B&Q Paint Not What It Said On The Tin

on February 12 | in Views | by | with 1 Comment

After many years the colour of the wardrobe, originally  painted with loving care by my wife needed a facelift. Since this original operation a paint brush has never be gripped by her again, but this was about to change. Besieged by all those damn TV programmes giving hints and tips to the unweary to update, declutter, and brighten, some of the gems of wisdom had spun off. A face lift was planned that would slap on a new coat of paint in a new colour. Although much encouraged by her offer to wield the brush the biggest shock came with the announcement she needed just a little advice on how to use the blow lamp to burn off the old paint.

Stunned silence. This degree of preparation was not only excessive, a quick whip over with sandpaper was the maximum I was going got invest in the project, but the commander-in-chief homes seemed fixated on the need for fire and brimstone.  I felt it prudent to visit the local fire station and pump up their tyres.

And so to the choice of paint. Faced with an array of choice where one has to extrapolate the subtleties  of Super gloss, from mere gloss through semi gloss, satin, sheen, matt and finally eggshell, then the path of internal versus external, walls and ceiling, or wood and metal it finally lay down to the colour. This was to be “Lauren” a stone colour in my vocabulary yet the tin mysteriously also promised a pastel undertone to enhance our living experience, it said. It was the last tin on the shelf. We were blessed.  But the wretched stuff held hidden dimensions; it did not live up to its promise of a one coat application – they never do. It was like painting with treacle and the colour was far from doing what it said on the tin, it was a very whiter shade of pale from that anticipated. Holding with the faint conviction it may dry darker we ploughed on using the unique  “one cost” brushes specified. These also turned out to be not quite that unique and shed bristles despite the “guaranteed” promise this would be the last thing on their mind.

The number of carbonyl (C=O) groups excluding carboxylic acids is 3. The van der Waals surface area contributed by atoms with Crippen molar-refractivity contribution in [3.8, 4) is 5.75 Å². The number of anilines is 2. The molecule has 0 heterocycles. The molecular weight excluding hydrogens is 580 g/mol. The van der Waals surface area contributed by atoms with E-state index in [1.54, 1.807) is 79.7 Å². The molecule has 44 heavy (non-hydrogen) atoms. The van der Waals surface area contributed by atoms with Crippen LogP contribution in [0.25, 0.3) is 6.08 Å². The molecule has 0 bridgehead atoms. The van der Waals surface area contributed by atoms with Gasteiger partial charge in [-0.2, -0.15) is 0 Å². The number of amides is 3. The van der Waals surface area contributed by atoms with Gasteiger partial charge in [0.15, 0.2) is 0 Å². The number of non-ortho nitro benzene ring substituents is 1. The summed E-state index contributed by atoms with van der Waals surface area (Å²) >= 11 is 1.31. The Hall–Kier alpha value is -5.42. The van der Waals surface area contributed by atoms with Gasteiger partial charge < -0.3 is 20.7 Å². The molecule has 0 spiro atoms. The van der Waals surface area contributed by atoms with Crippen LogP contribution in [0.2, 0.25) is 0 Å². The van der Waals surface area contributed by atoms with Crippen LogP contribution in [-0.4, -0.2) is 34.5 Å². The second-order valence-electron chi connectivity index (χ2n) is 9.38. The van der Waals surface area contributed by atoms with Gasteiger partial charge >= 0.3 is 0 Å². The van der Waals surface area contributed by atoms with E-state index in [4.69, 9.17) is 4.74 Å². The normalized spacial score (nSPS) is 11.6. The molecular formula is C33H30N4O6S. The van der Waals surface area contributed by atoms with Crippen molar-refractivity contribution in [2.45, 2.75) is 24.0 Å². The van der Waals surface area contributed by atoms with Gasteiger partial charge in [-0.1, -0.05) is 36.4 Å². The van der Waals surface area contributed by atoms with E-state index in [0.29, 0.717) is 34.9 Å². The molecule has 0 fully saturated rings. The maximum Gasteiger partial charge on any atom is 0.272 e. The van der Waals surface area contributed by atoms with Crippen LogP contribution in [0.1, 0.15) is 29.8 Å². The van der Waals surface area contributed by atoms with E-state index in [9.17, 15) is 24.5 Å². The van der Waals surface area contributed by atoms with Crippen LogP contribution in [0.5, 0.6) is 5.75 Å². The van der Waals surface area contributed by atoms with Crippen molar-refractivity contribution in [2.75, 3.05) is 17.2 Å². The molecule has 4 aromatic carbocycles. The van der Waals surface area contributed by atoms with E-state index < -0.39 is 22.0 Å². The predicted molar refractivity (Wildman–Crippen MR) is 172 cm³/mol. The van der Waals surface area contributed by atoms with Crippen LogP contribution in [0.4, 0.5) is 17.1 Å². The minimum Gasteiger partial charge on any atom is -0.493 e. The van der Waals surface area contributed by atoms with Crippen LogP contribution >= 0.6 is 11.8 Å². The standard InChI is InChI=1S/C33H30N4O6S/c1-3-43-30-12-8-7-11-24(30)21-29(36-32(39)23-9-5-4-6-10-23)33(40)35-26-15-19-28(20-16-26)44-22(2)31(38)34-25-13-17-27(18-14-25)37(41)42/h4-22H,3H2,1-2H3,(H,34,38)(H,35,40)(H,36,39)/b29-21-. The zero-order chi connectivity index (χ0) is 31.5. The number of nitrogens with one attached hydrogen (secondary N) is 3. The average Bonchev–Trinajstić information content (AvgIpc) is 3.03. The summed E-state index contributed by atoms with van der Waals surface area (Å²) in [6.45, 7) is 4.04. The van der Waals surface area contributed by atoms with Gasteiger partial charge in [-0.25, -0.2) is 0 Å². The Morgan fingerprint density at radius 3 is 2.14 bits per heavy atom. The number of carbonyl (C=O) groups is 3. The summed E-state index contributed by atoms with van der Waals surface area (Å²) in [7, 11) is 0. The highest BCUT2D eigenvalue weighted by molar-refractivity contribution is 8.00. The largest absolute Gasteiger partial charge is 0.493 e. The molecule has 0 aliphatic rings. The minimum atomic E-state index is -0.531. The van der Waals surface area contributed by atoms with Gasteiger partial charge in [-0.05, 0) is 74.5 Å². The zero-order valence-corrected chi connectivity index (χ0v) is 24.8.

Watching paint dry took on a new intensity, the added dimension of its possible metamorphosis into the correct colour provided an edge of anticipation that knocked  “Broadchurch” into a cocked hat. But disappointment was to loom large. The paint dried much the same as when it was wet. Worse still the one coat application failed to cover the previous coat and had stretched miserably short across the promised area. A further two tins of the jalap was needed.

Back to B&Q. And here the story takes an added twist. B&Q are in the midst of dumping Dulux as their main provider of paint in preference to Valspar. The world of paint is in chaos. There was no more stock of “Lauren” and it is not possible to mix the wanted colour as the machinery involved was owned by Dulux and not able to mix Valspar. New mixers were needed and the man with spanners was up to his eyeballs in lumps of machinery being installed around the universe for B&Q. The best bet, as advised by the helpful and understanding assistant was also not to order the colour wanted as a single 750ml tin arriving in her store would get overwhelmed by the other 30 pallet loads of paint arriving with it. You cannot ignore this insider advice, instead she added – seek out a store that claims it has one in stock. The look the slanted nod said it all, this was not advice to be questioned.

Trudging across the outback to find the strange location of the in-stock store was thankfully fruitful. Two more tins of “Lauren” one coat satin paint were indeed located. Back home the task of transferring the stuff from the tin to the half finished woodwork was met with scant enthusiasm. The moment of spousal assistance has passed. Thus armed with tin and brush round two began with indifference. The unpainted area was to be covered first, the treacle applied. And this was the moment the next problem arose. The new paint was dramatically different in colour from round one. This batch was the “right” colour it was stone as nature intended. It was hugely different from the original. Unless it was to dry a dramatic shade lighter we were buggered. And it didn’t.

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The two shades of Lauren paint, showing the correct tint on the left 

Thus the two tins purchased were just sufficient to do the whole job again. Deep joy. The finished effect was as planned, the right colour and the right finish. It transpired that the first tin of Lauren satin one coat by “Colours” the B&Q brand was the base format only, the tint had been omitted during production. I was down £12.98 in paint, £10 in petrol  and 3 hours in life span. But the wardrobe is now looking spruced, the C in C Homes delighted, and thus we have reached utopia the long way round.

 

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One Response

  1. Danielle says:

    I have recently had the exact same issue whilst trying to spruce up the bedroom with Lauren paint. I thought I was loosing my marbles trying to work out if I had bought the wrong paint colour lol

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